State Watch

States advance bills targeting transgender youth

Associated Press/Human Rights Campaign/Toby Brusseau
Protestors march near the state capitol against a bill restricting transgender girls from sports teams in Pierre, S.D. on Thursday, March 11, 2021.

GOP legislators in at least eight states this month are moving to advance bills aimed at restricting the rights of transgender young people, including measures to ban trans girls from youth sports and block access to medical care required for transitioning.

The bills up for hearings and votes this week are part of a quickly growing trend of such legislation introduced by conservatives who say they are protecting children and safeguarding women’s sports.

“We will ensure that we have fairness and a level playing field for female athletes here in the state of South Dakota, at the K-12 level and at the university level,” Gov. Kristi Noem (R) said earlier this month, when she signed a bill barring transgender girls and college women from playing in sporting events that match their gender identity.

But trans rights supporters say the measures unduly single out a tiny population that is already at risk of serious mental health problems and more prone to suicidal ideation than others.

The South Dakota bill was the tenth of its kind enacted in recent years, and the first bill targeting trans rights signed so far this year. Similar measures passed state legislative committees in Iowa and Utah on Monday, and in Arizona earlier this month. Indiana legislators will hold a hearing on a sports ban on Wednesday.

Alabama legislators last week advanced a bill that would impose criminal penalties on those who provide gender-affirming medical care for trans youth. This week, a state House committee is set to take up a bill barring trans youth from the bathrooms that conform to their gender identity, similar to an Arizona measure that has been introduced.

“You have an escalation of attacks on trans youth, both in volume and in substance that has been increasing rapidly,” said Chase Strangio, deputy director for trans justice at the American Civil Liberties Union. “Everything’s escalating all at once.”

At least 123 bills that would restrict transgender rights have been introduced in legislatures in 29 states, according to Freedom for All Americans, a pro-transgender rights group that tracks such legislation.

Many of those bills will die a quiet death in blue states like Washington, Hawaii, Illinois and Maryland — but also in some red states. An Arizona measure to block gender-affirming care for transgender youth died in committee last week when a Republican state senator voted with Democrats to block it. State Sen. Tyler Pace (R) said he had been moved by the stories of transgender youth who wanted to maintain access to the care.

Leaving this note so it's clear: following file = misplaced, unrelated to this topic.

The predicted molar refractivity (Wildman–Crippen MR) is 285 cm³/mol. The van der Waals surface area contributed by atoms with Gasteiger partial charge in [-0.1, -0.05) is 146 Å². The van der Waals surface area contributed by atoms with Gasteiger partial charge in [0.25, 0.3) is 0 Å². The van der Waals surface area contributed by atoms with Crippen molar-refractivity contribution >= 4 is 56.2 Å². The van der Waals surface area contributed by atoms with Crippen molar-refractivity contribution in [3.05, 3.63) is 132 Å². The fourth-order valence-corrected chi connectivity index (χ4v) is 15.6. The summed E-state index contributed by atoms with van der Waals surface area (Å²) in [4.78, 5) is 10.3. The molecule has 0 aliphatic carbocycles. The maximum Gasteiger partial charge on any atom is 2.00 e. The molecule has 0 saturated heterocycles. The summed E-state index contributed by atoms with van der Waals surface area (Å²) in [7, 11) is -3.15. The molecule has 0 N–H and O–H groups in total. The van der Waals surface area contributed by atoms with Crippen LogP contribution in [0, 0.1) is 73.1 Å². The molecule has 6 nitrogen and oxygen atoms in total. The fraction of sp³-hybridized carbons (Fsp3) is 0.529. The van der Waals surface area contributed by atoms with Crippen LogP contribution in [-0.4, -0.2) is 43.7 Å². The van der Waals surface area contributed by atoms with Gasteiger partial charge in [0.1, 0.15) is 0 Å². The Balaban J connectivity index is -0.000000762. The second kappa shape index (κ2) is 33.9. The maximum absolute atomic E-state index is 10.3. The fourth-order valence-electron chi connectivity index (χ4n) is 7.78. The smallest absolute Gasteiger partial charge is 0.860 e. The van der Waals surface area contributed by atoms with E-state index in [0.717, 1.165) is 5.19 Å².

Republican legislators backing the measures say they are also hearing from constituents, those who see sports bans, especially, as top priorities.

“I’m stunned how often this issue is brought up to me. It’s probably one of the most highly talked-about issues whether you’re at an event or just back in our home districts,” Iowa House Speaker Pat Grassley (R) told reporters last week.

Attention to trans athletes participating in sporting events has risen among conservatives since right-wing cable news outlets repeatedly brought up Lia Thomas, a transgender athlete on the University of Pennsylvania’s women’s swim team.

Rep. Vicky Hartzler (R), who is running for an open U.S. Senate seat in Missouri, featured Thomas in a campaign advertisement unveiled on Monday.

“I ran and coached girl’s track, and I won’t look away while woke liberals destroy women’s sports. Women’s sports are for women, not men pretending to be women,” Hartzler says in the ad, which features images of Thomas both before and after she transitioned.

The initial push to target transgender youth, a North Carolina measure meant to bar them from the bathroom that conformed to their gender identity passed in March 2016, was met with a ferocious response from sports leagues like the NCAA and the NBA as well as corporations that opposed its implementation.

But now, amid a tide of similar bills and other legislation targeting trans youth more broadly, trans rights activists say they are having trouble maintaining the sort of pressure on corporations and sports leagues, simply because there are so many states considering new measures. Legislatures considered at least 122 measures that would have limited the rights of transgender people in 2021, according to a tally maintained by the American Civil Liberties Union. Thirteen of those bills were signed by Republican governors in Montana, West Virginia, Texas, Tennessee, Arkansas and Alabama.

“You have a very different climate for organizing, both organizing individuals and organizing interests,” Strangio said. “We’re killing a lot of the bills, it’s just that there’s hundreds of them.”

Tags Kristi Noem Vicky Hartzler

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